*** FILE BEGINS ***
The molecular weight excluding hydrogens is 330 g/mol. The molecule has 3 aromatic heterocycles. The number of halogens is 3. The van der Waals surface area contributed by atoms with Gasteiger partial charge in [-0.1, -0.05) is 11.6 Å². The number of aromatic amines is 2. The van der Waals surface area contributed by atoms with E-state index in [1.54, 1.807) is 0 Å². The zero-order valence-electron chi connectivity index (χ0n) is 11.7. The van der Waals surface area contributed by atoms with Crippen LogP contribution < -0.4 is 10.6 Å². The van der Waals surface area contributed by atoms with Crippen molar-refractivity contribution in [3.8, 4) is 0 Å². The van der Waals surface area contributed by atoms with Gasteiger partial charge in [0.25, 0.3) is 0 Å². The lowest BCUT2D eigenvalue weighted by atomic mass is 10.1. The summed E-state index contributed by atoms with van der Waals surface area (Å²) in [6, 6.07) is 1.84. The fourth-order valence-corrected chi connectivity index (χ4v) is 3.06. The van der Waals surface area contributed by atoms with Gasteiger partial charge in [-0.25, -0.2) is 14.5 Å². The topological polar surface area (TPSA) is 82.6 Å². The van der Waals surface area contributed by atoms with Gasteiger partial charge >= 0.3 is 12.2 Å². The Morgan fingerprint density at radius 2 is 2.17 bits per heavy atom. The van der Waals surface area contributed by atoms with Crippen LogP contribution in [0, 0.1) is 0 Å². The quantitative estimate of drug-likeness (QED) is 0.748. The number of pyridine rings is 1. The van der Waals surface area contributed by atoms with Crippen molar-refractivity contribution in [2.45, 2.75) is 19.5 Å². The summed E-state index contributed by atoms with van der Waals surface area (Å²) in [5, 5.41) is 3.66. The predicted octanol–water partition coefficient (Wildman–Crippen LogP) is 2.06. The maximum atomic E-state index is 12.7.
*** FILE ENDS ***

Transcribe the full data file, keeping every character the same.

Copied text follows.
The molecular weight excluding hydrogens is 330 g/mol. The molecule has 3 aromatic heterocycles. The number of halogens is 3. The van der Waals surface area contributed by atoms with Gasteiger partial charge in [-0.1, -0.05) is 11.6 Å². The number of aromatic amines is 2. The van der Waals surface area contributed by atoms with E-state index in [1.54, 1.807) is 0 Å². The zero-order valence-electron chi connectivity index (χ0n) is 11.7. The van der Waals surface area contributed by atoms with Crippen LogP contribution < -0.4 is 10.6 Å². The van der Waals surface area contributed by atoms with Crippen molar-refractivity contribution in [3.8, 4) is 0 Å². The van der Waals surface area contributed by atoms with Gasteiger partial charge in [0.25, 0.3) is 0 Å². The lowest BCUT2D eigenvalue weighted by atomic mass is 10.1. The summed E-state index contributed by atoms with van der Waals surface area (Å²) in [6, 6.07) is 1.84. The fourth-order valence-corrected chi connectivity index (χ4v) is 3.06. The van der Waals surface area contributed by atoms with Gasteiger partial charge in [-0.25, -0.2) is 14.5 Å². The topological polar surface area (TPSA) is 82.6 Å². The van der Waals surface area contributed by atoms with Gasteiger partial charge >= 0.3 is 12.2 Å². The Morgan fingerprint density at radius 2 is 2.17 bits per heavy atom. The van der Waals surface area contributed by atoms with Crippen LogP contribution in [0, 0.1) is 0 Å². The quantitative estimate of drug-likeness (QED) is 0.748. The number of pyridine rings is 1. The van der Waals surface area contributed by atoms with Crippen molar-refractivity contribution in [2.45, 2.75) is 19.5 Å². The summed E-state index contributed by atoms with van der Waals surface area (Å²) in [5, 5.41) is 3.66. The predicted octanol–water partition coefficient (Wildman–Crippen LogP) is 2.06. The maximum atomic E-state index is 12.7.